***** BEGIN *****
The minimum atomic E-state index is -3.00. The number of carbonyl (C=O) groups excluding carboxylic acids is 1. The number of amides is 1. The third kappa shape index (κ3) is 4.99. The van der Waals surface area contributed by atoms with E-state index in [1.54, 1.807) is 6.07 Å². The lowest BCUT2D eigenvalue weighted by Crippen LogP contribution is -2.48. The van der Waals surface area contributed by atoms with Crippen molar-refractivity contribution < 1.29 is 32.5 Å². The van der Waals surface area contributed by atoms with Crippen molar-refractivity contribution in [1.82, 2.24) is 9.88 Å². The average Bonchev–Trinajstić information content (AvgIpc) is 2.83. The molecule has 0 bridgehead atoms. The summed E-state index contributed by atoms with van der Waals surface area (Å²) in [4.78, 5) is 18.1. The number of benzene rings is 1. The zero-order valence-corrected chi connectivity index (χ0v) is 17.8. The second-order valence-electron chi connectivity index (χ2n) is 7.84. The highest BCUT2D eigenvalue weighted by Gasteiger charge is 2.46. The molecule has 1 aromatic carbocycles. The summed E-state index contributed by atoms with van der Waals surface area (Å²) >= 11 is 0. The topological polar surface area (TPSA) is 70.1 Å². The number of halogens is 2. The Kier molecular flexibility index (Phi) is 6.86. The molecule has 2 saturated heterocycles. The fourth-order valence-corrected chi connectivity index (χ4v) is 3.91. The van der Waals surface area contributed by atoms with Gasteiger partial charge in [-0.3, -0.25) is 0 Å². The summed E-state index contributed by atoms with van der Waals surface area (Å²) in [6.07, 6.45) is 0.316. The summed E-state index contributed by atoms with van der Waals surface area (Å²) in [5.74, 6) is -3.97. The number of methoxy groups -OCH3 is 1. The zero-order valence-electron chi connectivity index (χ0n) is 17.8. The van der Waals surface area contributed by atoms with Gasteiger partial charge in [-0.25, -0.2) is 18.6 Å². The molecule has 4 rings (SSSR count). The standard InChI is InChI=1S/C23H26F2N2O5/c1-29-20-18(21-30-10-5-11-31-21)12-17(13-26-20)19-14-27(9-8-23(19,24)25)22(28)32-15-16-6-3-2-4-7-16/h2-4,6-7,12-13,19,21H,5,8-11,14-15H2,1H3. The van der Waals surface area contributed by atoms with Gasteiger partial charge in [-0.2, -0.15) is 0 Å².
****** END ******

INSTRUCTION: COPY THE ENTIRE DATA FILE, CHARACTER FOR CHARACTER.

The minimum atomic E-state index is -3.00. The number of carbonyl (C=O) groups excluding carboxylic acids is 1. The number of amides is 1. The third kappa shape index (κ3) is 4.99. The van der Waals surface area contributed by atoms with E-state index in [1.54, 1.807) is 6.07 Å². The lowest BCUT2D eigenvalue weighted by Crippen LogP contribution is -2.48. The van der Waals surface area contributed by atoms with Crippen molar-refractivity contribution < 1.29 is 32.5 Å². The van der Waals surface area contributed by atoms with Crippen molar-refractivity contribution in [1.82, 2.24) is 9.88 Å². The average Bonchev–Trinajstić information content (AvgIpc) is 2.83. The molecule has 0 bridgehead atoms. The summed E-state index contributed by atoms with van der Waals surface area (Å²) in [4.78, 5) is 18.1. The number of benzene rings is 1. The zero-order valence-corrected chi connectivity index (χ0v) is 17.8. The second-order valence-electron chi connectivity index (χ2n) is 7.84. The highest BCUT2D eigenvalue weighted by Gasteiger charge is 2.46. The molecule has 1 aromatic carbocycles. The summed E-state index contributed by atoms with van der Waals surface area (Å²) >= 11 is 0. The topological polar surface area (TPSA) is 70.1 Å². The number of halogens is 2. The Kier molecular flexibility index (Phi) is 6.86. The molecule has 2 saturated heterocycles. The fourth-order valence-corrected chi connectivity index (χ4v) is 3.91. The van der Waals surface area contributed by atoms with Gasteiger partial charge in [-0.3, -0.25) is 0 Å². The summed E-state index contributed by atoms with van der Waals surface area (Å²) in [6.07, 6.45) is 0.316. The summed E-state index contributed by atoms with van der Waals surface area (Å²) in [5.74, 6) is -3.97. The number of methoxy groups -OCH3 is 1. The zero-order valence-electron chi connectivity index (χ0n) is 17.8. The van der Waals surface area contributed by atoms with Gasteiger partial charge in [-0.25, -0.2) is 18.6 Å². The molecule has 4 rings (SSSR count). The standard InChI is InChI=1S/C23H26F2N2O5/c1-29-20-18(21-30-10-5-11-31-21)12-17(13-26-20)19-14-27(9-8-23(19,24)25)22(28)32-15-16-6-3-2-4-7-16/h2-4,6-7,12-13,19,21H,5,8-11,14-15H2,1H3. The van der Waals surface area contributed by atoms with Gasteiger partial charge in [-0.2, -0.15) is 0 Å².